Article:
How can retailers gain something useful from employee surveys?

    I would rate them high when used as a management tool. It is nearly impossible to visit every store in a major chain each year and even more so to talk to each employee. A survey can tell management a lot. Not only how satisfied the workers are but also how each store and each store manager is doing. The best tip I would offer is not to do too many surveys, once every other year would be just fine.
  • Posted on: 06/23/2016

    Millennials love their grocerants

    Many Millennials believe that the QSR industry does not serve healthy food and so they do not eat there. Almost never! So the home meal replacement items in supermarkets are on a comeback and very strong. Many supermarkets do see this trend and are making plans to include more HMR items with each remodel and new stores. All stores will have some form of HMR items and, like the stores today, some will do a great job and some will not get the message right. Wegmans, Publix and many smaller gourmet chains will do it right and others will need to learn the trade but all will need to meet the demand going forward.
  • Posted on: 06/22/2016

    Does Publix have an unrealistic share of Florida’s grocery market?

    Even with closer management Safeway is no match for Publix. I do believe that a Safeway is more of a competitor than Winn-Dixie. Publix will continue to dominate in Florida with so many snowbirds and retirees enjoying the renowned customer service.
  • Posted on: 06/20/2016

    Why aren’t retailers closing more stores?

    Long-term leases at very good rates as well as using the stores for other reasons, such as a local returns so that impulse buying can occur. Some may feel that online buying may not be as growth-orientated as it seems right now. Being able to try on clothes is a big factor as well as instant need for ownership. Lastly, giving up the store to a competitor is considered a last resort. I do not see it hurting the retailer as long as good decisions are made for keeping the store open and profitable, even if only a little.
  • Posted on: 06/08/2016

    What is BK up to with its new burger/burrito mashup?

    Burger King has always had its niche with flame broiled burgers. However, we know that a great percentage of Americans are of Latino heritage. McDonald's, Carl's Jr, and Hardee's have all added menu items to compete with Taco Bell. Burger King may be late to the party, but they needed to make the addition and they did it with a minimum amount of change to their current product line. I am looking forward to trying one.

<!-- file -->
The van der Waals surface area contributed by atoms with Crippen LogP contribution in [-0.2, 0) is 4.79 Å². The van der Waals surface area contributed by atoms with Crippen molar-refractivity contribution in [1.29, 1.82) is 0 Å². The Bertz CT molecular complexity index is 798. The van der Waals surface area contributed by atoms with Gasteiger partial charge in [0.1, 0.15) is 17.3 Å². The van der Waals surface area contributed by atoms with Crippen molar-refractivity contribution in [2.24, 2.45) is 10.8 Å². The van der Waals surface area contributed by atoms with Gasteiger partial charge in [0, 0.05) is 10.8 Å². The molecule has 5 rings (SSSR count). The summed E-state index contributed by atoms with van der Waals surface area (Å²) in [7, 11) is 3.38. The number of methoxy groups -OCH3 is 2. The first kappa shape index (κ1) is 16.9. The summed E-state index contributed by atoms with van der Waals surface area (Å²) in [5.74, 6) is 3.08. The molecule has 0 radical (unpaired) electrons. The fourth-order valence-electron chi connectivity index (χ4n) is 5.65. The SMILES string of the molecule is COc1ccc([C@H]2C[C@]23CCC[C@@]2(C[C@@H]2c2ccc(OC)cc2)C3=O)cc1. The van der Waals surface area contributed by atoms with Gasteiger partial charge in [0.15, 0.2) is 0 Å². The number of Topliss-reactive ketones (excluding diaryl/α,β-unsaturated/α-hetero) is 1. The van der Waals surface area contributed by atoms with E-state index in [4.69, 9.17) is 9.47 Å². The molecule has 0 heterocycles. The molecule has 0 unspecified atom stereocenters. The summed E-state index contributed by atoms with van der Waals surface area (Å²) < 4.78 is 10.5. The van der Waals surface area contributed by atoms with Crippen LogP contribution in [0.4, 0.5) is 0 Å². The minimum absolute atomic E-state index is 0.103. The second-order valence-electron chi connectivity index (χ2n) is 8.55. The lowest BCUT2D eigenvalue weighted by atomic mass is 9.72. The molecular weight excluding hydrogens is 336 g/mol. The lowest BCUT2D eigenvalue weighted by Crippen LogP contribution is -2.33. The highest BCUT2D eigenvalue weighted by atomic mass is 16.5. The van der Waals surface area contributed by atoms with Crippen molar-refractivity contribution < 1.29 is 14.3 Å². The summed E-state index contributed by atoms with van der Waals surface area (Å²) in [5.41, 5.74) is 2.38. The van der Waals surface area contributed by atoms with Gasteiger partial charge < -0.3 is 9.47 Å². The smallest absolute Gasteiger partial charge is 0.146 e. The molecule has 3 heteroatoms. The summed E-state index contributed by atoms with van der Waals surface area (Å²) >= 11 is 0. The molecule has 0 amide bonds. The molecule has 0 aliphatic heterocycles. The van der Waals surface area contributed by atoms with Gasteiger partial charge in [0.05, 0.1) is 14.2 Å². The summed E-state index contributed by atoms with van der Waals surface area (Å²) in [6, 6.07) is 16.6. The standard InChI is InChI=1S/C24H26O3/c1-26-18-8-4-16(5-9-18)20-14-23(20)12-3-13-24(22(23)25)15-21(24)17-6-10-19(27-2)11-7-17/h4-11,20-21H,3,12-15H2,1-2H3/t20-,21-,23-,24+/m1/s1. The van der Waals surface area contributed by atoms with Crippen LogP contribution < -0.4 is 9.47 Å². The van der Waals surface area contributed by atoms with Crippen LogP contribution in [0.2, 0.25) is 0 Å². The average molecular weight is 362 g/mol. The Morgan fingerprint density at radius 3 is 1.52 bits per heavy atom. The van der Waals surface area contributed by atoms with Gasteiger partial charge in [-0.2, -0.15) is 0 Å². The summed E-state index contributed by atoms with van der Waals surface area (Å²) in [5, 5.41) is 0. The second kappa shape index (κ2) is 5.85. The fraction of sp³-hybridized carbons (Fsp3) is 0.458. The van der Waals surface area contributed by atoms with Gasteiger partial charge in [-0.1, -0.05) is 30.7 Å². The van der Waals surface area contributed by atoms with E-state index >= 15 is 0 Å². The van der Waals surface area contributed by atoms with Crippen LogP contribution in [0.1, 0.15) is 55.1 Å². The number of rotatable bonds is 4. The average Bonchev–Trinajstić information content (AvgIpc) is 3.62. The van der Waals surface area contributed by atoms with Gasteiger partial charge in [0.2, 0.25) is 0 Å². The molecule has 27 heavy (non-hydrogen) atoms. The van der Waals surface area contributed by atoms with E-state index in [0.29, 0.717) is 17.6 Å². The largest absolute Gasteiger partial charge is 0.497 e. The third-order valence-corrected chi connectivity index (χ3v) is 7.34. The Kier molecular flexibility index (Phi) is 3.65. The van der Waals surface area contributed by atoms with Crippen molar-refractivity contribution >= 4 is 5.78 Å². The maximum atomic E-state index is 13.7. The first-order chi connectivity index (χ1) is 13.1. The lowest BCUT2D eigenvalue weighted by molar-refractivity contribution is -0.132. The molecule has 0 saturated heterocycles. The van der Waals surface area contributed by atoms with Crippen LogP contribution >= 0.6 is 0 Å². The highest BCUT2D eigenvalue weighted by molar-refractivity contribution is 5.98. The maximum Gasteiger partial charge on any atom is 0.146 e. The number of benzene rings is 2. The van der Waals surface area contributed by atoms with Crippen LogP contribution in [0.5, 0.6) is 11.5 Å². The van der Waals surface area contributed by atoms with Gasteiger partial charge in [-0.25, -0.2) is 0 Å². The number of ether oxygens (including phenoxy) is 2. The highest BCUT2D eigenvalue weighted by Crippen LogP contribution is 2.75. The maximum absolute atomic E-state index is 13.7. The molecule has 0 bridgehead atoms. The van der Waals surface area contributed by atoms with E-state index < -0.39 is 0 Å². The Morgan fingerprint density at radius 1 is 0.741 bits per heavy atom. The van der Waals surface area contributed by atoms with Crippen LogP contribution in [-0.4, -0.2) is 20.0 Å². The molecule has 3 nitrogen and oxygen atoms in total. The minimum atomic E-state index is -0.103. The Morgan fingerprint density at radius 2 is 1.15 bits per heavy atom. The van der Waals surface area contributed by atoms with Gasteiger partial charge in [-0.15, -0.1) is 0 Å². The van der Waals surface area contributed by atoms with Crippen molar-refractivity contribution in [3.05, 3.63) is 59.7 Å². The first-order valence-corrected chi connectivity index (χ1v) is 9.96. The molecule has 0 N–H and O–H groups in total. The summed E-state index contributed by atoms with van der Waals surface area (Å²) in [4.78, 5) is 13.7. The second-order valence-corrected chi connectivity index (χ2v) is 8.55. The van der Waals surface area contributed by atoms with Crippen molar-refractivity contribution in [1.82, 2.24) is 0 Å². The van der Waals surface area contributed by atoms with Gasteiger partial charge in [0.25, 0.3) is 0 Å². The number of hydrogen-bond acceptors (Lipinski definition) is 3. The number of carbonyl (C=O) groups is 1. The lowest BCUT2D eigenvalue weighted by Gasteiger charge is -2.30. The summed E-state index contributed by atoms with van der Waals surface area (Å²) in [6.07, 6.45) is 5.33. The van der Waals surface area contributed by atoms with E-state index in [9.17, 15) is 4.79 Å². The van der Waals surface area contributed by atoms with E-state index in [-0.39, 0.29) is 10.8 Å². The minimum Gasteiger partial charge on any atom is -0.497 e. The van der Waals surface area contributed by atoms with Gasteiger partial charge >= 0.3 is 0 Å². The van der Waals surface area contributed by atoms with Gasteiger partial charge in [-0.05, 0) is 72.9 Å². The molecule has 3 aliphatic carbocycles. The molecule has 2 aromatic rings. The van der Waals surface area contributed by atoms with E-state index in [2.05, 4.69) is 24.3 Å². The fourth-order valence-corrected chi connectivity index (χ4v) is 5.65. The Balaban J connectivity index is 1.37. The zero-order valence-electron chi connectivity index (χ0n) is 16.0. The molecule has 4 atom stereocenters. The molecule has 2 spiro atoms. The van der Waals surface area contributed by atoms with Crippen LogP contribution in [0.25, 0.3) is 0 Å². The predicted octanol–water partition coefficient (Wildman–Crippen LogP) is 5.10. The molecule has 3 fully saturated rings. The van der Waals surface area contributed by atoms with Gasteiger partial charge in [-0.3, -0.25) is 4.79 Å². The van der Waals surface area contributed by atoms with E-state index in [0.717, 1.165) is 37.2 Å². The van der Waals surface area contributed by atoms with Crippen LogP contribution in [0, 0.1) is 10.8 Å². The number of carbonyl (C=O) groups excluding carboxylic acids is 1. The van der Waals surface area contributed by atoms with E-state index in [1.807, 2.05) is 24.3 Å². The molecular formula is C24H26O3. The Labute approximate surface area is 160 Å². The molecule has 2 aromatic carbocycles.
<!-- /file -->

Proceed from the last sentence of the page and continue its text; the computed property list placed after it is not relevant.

• Posted on: 05/25/2016

    New Wegmans draws near-record crowds

    Wegmans is the one supermarket chain that seems to care more about their customers then any other. They have for years been the innovators of the industry and continue to this day. It continues to amaze me that they can expand so far away from their home base and still provide the very best. How far can they go? Only they know for sure. I think they will continue to push the envelope and therefore continue to have the success they have had so far going into the future.
  • Posted on: 05/23/2016

    Nordstrom expands rewards to non-card holders

    I see great advantages for Nordstrom. I have said before that there are too many loyalty cards to carry and to be concerned with and to understand which one does what, etc. We no longer have branded credit cards because customers wanted to use only their MasterCard or Visa card. The same will be true about loyalty cards. Secondly, I do like tiered loyalty programs. One of the better ones is at Century 21 department stores. It is a regional group of stores with a special checkout for gold members and at times that is a great way to get out of the store quicker.
  • Posted on: 05/09/2016

    Women are a majority in Best Buy’s top executive ranks

    What we need are better business leaders, both men and women who know the industry and can make the right decisions to increase profitability. What the industry appears to be lacking is the opportunity for women to join the leadership team in many retail companies. This trend appears to be on a correction course and that is a very good thing. Since Best Buy has a path to leadership for women the one good benefit is that more women with great leadership skills will prefer to work at Best Buy than in other retail companies and therefore lead better, sell more and continue to increase profits. Many of the "good old boys" clubs in the grocery segment should take a hard look at what women in leadership can do for their profits.

  • Posted on: 05/06/2016

    Is RFID finally ready for prime time at retail?

    If you are in any segment of retail, except food, the answer is yes. The benefits far outweigh the costs. The benefits are real and I have seen results in at least 12 different companies when I was an active technology provider. The two major ones I can recall are at least a 4 percent increase in annual sales and nearly 98 percent inventory accuracy on a daily if not weekly basis.

  • Posted on: 04/28/2016

    Should authorized retailers ever violate MAP policies?

    A serious meeting with the supplier to ensure it does not happen again is my advice to a retailer. No one should violate MAP policies since it can only hurt the retailers and the integrity of the industry.